It is sad that there is a division with people and foods. The apostle Paul said not to do anything that stumbles your brother. He even went as far as saying "If it causes my brother to stumble I will never eat meat again", although that it was highly unlikely he never needed to go to these extremes.

While many worry about some food being halal or haram, or let's even say kosher, there is a disagreement among others who eat such animals. An argument can be picked in every single claim. For example:

Haram for pork but not for camel - The laws for camel were the same for pork according to the Books of Moses. So a Jew would not view either as Kosher. Still, a Christian may choose not to eat either, may eat one, or may eat both. It is a choice for a Christian on their own taste, and not according to any law, as that law was not given to Christians, but to the Israelites. (Exodus 31:16-17, Romans 14). As for Islam, Islam claims that this book of Moses is not the Taurat, yet the evidence shows otherwise, as the Qur'an has Muhammad ten times in the first five suwar stating that the Qur'an is "confirming that which is WITH you", and thanks to archaeology, we have copies of those books that pre-date Muhammad.

What about pork being unacceptable because Al Masih Isa cast the demons into the swine?

If this is the case, then the genuine Muslim is under obligation to read the rest of the Injeel and not pick and choose like it is a smorgasbord, and just take the bits that suit their already existing beliefs. Either the Injeel is changed, or it isn't. But if it is changed, then Muhammad's claims of nobody altering God's word would be proven false, especially when he is challenging the Jews and Christians to compare it with "that which is with" them. (An-Nisa 4:47, 82) The good news is though that the demons being cast into the pigs weren't because they were any more unclean than any other animal around, but because the demons weren't to be destroyed at this particular time. So they chose to go into the pigs, and all the pigs ran off the cliff and died. The demons obviously get pleasure out of feeling the terror of when a creature goes through dying. As for the pigs though, firstly God views every single life he has created as sacred, and also those pigs all died. So all the demons did was kill a farmer's herd of pigs. They didn't go off into other pigs specifically. But still, it is not wrong to abstain from pork. Good for you if you choose not to.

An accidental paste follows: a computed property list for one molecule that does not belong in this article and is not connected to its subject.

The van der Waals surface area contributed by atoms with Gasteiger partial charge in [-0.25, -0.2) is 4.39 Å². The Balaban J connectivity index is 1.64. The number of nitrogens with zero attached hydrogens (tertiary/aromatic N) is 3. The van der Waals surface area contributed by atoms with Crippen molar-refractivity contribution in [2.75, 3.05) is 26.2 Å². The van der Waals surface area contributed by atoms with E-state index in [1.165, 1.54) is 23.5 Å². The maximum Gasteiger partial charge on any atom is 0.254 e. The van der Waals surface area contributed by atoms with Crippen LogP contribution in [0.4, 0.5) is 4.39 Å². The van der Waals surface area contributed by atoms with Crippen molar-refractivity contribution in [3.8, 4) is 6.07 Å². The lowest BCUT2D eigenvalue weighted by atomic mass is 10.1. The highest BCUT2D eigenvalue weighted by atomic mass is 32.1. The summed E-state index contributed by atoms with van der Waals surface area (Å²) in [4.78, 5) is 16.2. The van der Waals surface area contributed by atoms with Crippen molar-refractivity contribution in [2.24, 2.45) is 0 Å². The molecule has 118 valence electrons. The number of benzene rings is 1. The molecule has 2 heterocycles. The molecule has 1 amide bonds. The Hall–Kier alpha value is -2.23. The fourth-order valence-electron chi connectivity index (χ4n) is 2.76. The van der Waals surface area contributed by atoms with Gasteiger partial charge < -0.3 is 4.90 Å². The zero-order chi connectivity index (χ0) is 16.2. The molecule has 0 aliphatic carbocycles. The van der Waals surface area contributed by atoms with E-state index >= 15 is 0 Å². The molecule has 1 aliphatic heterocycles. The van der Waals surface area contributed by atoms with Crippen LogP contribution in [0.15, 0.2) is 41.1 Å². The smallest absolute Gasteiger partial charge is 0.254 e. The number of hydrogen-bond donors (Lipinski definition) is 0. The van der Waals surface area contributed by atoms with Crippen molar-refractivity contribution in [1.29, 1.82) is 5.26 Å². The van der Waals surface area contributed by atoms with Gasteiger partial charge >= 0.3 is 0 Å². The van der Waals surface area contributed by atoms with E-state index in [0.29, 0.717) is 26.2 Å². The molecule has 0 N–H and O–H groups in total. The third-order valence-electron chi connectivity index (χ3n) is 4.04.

What about this fake bacon?

Will it offend your brother? Will it make them stumble? For Jews, Muslims, Hindus and certain sects of Christendom, there are meats that they don't eat. What is more important? The friendship with the person who you are a fellow worshipper with, and of course with our creator, or the potential to stumble them? (1Corinthians chapter 8)